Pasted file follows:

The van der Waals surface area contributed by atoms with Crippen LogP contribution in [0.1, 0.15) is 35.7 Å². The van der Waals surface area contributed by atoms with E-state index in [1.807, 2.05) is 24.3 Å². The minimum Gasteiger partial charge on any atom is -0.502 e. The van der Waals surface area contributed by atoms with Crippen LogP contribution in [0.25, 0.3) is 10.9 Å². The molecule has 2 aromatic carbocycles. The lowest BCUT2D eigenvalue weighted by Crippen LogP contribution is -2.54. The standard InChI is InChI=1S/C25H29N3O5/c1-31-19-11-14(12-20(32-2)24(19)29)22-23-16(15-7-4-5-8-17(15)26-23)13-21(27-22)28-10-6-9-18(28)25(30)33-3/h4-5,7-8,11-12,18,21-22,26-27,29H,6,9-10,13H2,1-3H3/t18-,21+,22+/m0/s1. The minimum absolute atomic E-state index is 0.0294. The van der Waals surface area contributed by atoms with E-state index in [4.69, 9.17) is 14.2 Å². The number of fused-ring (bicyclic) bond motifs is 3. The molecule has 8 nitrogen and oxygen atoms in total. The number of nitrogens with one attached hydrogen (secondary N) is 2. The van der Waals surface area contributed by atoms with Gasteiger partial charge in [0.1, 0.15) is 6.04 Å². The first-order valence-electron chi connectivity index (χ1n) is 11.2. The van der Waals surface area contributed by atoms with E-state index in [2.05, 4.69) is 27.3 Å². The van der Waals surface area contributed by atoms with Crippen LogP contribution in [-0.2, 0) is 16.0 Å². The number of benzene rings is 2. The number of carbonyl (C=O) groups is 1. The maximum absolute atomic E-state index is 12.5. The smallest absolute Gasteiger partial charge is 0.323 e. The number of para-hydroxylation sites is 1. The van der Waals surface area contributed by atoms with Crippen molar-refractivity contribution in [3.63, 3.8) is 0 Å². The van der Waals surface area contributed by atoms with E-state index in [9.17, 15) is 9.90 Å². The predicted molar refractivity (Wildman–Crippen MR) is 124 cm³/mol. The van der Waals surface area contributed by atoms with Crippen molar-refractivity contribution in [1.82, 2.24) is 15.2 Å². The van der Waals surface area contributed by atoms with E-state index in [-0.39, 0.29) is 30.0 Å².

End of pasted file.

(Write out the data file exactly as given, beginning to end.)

The van der Waals surface area contributed by atoms with Crippen LogP contribution in [0.1, 0.15) is 35.7 Å². The van der Waals surface area contributed by atoms with E-state index in [1.807, 2.05) is 24.3 Å². The minimum Gasteiger partial charge on any atom is -0.502 e. The van der Waals surface area contributed by atoms with Crippen LogP contribution in [0.25, 0.3) is 10.9 Å². The molecule has 2 aromatic carbocycles. The lowest BCUT2D eigenvalue weighted by Crippen LogP contribution is -2.54. The standard InChI is InChI=1S/C25H29N3O5/c1-31-19-11-14(12-20(32-2)24(19)29)22-23-16(15-7-4-5-8-17(15)26-23)13-21(27-22)28-10-6-9-18(28)25(30)33-3/h4-5,7-8,11-12,18,21-22,26-27,29H,6,9-10,13H2,1-3H3/t18-,21+,22+/m0/s1. The minimum absolute atomic E-state index is 0.0294. The van der Waals surface area contributed by atoms with E-state index in [4.69, 9.17) is 14.2 Å². The number of fused-ring (bicyclic) bond motifs is 3. The molecule has 8 nitrogen and oxygen atoms in total. The number of nitrogens with one attached hydrogen (secondary N) is 2. The van der Waals surface area contributed by atoms with Gasteiger partial charge in [0.1, 0.15) is 6.04 Å². The first-order valence-electron chi connectivity index (χ1n) is 11.2. The van der Waals surface area contributed by atoms with E-state index in [2.05, 4.69) is 27.3 Å². The van der Waals surface area contributed by atoms with Crippen LogP contribution in [-0.2, 0) is 16.0 Å². The number of benzene rings is 2. The number of carbonyl (C=O) groups is 1. The maximum absolute atomic E-state index is 12.5. The smallest absolute Gasteiger partial charge is 0.323 e. The number of para-hydroxylation sites is 1. The van der Waals surface area contributed by atoms with Crippen molar-refractivity contribution in [3.63, 3.8) is 0 Å². The van der Waals surface area contributed by atoms with E-state index in [9.17, 15) is 9.90 Å². The predicted molar refractivity (Wildman–Crippen MR) is 124 cm³/mol. The van der Waals surface area contributed by atoms with Crippen molar-refractivity contribution in [1.82, 2.24) is 15.2 Å². The van der Waals surface area contributed by atoms with E-state index in [-0.39, 0.29) is 30.0 Å².